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Hurricane Harvey Death Toll Tops 30 as Storm Makes Second Landfall in Louisiana

HeadlineAug 30, 2017

In Texas and Louisiana, at least 30 people have died, more than 17,000 people are in shelters, hundreds of thousands are under evacuation orders, and all past U.S. rainfall records have been shattered, as Hurricane Harvey continues to wreak climate chaos in Houston, the fourth-largest city in the United States. Around 4 a.m. this morning, Harvey made landfall for a second time, just west of Cameron, Louisiana. In Texas, a third of Harris County—which encompasses Houston—is currently underwater. Houston officials have imposed a mandatory curfew between midnight and 5 a.m.

ExxonMobil says Harvey has damaged at least two of its refineries, causing thousands of pounds of chemicals to be released into the air. Residents in Crosby, Texas, are being evacuated amid concerns a chemical factory damaged by Harvey could explode. On Tuesday, the World Meteorological Organization’s spokesperson, Clare Nullis, explained how Harvey’s devastation is linked to climate change.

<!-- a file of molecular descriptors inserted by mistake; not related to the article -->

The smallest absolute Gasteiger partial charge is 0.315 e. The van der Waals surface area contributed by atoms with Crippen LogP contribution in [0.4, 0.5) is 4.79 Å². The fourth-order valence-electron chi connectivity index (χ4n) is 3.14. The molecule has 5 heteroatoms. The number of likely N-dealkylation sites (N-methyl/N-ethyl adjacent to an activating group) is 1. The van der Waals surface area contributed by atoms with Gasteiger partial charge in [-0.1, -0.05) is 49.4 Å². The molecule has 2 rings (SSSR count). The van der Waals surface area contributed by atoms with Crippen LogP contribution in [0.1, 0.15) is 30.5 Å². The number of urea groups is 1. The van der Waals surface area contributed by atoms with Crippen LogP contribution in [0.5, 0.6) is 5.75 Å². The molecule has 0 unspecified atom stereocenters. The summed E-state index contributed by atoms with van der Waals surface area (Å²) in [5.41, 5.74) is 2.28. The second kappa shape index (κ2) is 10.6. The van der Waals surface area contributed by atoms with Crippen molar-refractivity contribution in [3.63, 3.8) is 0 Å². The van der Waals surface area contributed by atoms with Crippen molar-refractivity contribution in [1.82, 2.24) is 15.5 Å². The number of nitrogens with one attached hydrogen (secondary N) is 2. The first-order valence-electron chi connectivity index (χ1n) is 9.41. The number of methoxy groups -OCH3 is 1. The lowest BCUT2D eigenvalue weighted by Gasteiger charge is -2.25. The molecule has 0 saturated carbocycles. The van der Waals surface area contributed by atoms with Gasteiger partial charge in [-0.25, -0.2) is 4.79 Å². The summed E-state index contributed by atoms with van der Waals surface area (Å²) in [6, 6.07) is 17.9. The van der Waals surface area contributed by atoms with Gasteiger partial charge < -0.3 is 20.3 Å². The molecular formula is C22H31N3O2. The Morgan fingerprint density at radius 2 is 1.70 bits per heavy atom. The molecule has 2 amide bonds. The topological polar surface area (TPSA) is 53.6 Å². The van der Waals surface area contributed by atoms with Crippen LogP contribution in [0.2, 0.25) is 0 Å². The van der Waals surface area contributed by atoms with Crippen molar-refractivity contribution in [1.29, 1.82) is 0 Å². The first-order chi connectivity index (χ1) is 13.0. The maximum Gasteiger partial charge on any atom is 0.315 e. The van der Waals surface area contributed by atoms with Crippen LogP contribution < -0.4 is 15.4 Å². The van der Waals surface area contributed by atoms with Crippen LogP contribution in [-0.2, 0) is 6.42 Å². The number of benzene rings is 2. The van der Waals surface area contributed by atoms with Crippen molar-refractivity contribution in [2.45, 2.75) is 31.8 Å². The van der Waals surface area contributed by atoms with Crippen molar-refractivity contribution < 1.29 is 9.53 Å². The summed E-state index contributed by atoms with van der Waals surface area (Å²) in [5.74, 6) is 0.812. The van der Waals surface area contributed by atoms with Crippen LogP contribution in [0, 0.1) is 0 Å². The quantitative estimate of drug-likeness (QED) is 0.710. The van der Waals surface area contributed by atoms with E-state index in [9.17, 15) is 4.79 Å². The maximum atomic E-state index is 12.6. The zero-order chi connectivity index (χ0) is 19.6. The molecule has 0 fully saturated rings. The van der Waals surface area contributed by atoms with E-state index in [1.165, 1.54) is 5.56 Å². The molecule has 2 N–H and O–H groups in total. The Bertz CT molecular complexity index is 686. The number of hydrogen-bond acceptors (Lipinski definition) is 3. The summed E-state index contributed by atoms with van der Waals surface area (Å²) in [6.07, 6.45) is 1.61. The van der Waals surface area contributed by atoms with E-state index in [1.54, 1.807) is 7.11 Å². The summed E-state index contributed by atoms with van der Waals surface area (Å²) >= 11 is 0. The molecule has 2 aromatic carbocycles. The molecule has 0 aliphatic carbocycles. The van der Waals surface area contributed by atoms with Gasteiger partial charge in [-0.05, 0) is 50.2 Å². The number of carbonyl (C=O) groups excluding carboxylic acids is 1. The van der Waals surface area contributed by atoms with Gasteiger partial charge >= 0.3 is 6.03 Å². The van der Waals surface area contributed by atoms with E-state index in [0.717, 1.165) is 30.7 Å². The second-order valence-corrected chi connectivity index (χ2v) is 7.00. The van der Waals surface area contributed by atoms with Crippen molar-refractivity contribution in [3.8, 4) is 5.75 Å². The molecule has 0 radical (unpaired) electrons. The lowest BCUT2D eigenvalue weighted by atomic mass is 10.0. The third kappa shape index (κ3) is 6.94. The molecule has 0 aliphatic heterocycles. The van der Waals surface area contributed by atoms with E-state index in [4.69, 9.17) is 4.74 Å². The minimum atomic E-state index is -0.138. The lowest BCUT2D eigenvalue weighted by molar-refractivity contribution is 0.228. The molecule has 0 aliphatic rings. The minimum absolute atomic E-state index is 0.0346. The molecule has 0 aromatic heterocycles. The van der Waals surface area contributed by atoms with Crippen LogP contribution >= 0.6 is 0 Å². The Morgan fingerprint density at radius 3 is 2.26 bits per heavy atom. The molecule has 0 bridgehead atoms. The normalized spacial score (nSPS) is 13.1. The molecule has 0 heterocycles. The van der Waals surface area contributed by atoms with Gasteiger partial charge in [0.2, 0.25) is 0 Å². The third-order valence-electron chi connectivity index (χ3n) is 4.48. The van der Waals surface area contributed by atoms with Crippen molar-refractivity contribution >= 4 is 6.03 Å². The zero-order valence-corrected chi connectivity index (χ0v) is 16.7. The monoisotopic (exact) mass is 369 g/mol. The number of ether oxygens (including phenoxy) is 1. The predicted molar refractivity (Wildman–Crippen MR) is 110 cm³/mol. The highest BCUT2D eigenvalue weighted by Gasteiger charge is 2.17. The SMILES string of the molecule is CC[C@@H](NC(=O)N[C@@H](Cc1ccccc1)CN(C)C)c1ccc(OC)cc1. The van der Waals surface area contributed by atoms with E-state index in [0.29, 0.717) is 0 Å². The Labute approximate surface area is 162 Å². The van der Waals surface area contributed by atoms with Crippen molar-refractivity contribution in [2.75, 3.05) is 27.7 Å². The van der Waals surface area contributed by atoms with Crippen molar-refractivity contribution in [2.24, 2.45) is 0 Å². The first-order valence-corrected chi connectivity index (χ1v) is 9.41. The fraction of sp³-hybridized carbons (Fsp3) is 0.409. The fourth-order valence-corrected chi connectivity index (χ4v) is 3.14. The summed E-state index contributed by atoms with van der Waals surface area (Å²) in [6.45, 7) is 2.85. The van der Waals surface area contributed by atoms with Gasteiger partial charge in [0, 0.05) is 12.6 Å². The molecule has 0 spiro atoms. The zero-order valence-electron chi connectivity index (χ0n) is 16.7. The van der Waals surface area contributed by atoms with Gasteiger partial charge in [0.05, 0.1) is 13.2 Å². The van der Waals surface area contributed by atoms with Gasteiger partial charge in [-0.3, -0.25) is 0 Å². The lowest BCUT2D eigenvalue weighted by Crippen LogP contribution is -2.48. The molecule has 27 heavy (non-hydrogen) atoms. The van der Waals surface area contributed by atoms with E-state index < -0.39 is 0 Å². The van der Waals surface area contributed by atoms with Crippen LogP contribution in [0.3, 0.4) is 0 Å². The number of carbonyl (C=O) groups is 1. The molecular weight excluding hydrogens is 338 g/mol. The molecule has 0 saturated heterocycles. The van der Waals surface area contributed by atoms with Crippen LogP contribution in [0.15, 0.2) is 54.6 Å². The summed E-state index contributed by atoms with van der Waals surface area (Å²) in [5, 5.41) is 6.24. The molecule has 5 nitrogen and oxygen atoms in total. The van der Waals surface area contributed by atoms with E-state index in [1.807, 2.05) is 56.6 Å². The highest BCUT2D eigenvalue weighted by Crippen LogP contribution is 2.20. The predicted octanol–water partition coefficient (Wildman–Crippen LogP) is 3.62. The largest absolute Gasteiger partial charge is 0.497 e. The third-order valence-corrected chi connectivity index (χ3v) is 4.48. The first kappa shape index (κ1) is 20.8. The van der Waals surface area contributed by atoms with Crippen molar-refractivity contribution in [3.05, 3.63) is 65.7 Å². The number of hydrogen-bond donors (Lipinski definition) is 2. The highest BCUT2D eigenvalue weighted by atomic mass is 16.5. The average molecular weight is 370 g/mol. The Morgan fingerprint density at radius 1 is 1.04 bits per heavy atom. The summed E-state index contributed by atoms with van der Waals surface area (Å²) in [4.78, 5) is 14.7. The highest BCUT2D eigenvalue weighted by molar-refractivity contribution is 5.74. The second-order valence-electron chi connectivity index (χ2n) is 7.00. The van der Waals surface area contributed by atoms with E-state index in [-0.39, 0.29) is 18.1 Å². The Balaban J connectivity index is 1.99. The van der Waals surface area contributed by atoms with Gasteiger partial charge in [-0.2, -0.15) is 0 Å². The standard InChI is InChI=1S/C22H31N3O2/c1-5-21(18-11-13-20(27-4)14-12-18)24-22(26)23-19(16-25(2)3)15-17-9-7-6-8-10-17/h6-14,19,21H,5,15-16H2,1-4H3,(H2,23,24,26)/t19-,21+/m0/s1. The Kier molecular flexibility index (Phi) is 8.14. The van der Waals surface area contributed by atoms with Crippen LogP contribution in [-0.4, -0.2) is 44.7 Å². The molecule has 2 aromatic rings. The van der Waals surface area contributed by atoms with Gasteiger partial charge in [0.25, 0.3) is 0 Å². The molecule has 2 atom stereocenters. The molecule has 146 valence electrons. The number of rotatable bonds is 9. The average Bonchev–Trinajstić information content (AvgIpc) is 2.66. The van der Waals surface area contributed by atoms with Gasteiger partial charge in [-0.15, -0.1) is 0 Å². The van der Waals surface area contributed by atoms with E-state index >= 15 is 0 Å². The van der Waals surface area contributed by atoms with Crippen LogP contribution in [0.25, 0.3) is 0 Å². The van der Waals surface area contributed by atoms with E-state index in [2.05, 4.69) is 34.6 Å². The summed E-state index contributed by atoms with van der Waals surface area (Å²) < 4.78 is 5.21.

Clare Nullis: “What I think we can say is that the fact that we do have climate change—our atmosphere is warmer, it contains more moisture—it means that when we do have a hurricane, a tropical cyclone like this, then when an event does occur, then, you know, climate change does very likely increase the associated rainfall. But climate change per se does not cause tropical cyclones.”

This is the third 500-year flood to hit Houston in the last three years. By the time it’s finally over, the storm may be categorized as a once-in-a-thousand-year flood. Thousands of National Guardsmen have been mobilized to rescue stranded residents. Mexico has also offered to assist in the disaster response.

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